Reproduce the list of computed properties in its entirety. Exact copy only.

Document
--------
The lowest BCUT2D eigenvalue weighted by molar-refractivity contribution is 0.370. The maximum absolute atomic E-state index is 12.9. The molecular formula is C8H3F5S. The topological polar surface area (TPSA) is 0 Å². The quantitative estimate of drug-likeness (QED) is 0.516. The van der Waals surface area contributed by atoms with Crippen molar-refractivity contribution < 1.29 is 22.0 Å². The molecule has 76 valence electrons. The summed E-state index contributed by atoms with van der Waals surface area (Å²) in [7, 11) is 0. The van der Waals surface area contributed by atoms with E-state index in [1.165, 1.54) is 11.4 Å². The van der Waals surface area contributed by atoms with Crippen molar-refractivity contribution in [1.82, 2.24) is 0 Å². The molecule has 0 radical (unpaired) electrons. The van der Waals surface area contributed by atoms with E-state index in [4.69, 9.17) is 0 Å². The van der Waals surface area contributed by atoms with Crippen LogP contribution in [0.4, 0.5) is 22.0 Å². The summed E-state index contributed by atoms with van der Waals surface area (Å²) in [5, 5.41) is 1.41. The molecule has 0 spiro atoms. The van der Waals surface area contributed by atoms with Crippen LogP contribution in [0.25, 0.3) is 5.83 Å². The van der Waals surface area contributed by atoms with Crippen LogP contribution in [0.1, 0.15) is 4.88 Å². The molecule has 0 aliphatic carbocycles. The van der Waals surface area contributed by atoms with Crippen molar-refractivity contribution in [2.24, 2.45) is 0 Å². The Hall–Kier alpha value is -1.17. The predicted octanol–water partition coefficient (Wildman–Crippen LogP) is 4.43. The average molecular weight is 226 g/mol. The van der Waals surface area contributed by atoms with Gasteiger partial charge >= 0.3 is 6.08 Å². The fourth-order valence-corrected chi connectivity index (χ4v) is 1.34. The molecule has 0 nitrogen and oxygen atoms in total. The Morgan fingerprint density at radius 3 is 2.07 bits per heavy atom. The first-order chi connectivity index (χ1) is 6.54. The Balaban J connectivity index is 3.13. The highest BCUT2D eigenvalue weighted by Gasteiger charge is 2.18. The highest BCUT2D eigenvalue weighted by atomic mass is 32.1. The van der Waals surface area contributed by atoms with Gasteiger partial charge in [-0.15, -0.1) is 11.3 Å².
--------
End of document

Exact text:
The lowest BCUT2D eigenvalue weighted by molar-refractivity contribution is 0.370. The maximum absolute atomic E-state index is 12.9. The molecular formula is C8H3F5S. The topological polar surface area (TPSA) is 0 Å². The quantitative estimate of drug-likeness (QED) is 0.516. The van der Waals surface area contributed by atoms with Crippen molar-refractivity contribution < 1.29 is 22.0 Å². The molecule has 76 valence electrons. The summed E-state index contributed by atoms with van der Waals surface area (Å²) in [7, 11) is 0. The van der Waals surface area contributed by atoms with E-state index in [1.165, 1.54) is 11.4 Å². The van der Waals surface area contributed by atoms with Crippen molar-refractivity contribution in [1.82, 2.24) is 0 Å². The molecule has 0 radical (unpaired) electrons. The van der Waals surface area contributed by atoms with E-state index in [4.69, 9.17) is 0 Å². The van der Waals surface area contributed by atoms with Crippen LogP contribution in [0.4, 0.5) is 22.0 Å². The summed E-state index contributed by atoms with van der Waals surface area (Å²) in [5, 5.41) is 1.41. The molecule has 0 spiro atoms. The van der Waals surface area contributed by atoms with Crippen LogP contribution in [0.25, 0.3) is 5.83 Å². The van der Waals surface area contributed by atoms with Crippen LogP contribution in [0.1, 0.15) is 4.88 Å². The molecule has 0 aliphatic carbocycles. The van der Waals surface area contributed by atoms with Crippen molar-refractivity contribution in [2.24, 2.45) is 0 Å². The Hall–Kier alpha value is -1.17. The predicted octanol–water partition coefficient (Wildman–Crippen LogP) is 4.43. The average molecular weight is 226 g/mol. The van der Waals surface area contributed by atoms with Gasteiger partial charge >= 0.3 is 6.08 Å². The fourth-order valence-corrected chi connectivity index (χ4v) is 1.34. The molecule has 0 nitrogen and oxygen atoms in total. The Morgan fingerprint density at radius 3 is 2.07 bits per heavy atom. The first-order chi connectivity index (χ1) is 6.54. The Balaban J connectivity index is 3.13. The highest BCUT2D eigenvalue weighted by Gasteiger charge is 2.18. The highest BCUT2D eigenvalue weighted by atomic mass is 32.1. The van der Waals surface area contributed by atoms with Gasteiger partial charge in [-0.15, -0.1) is 11.3 Å².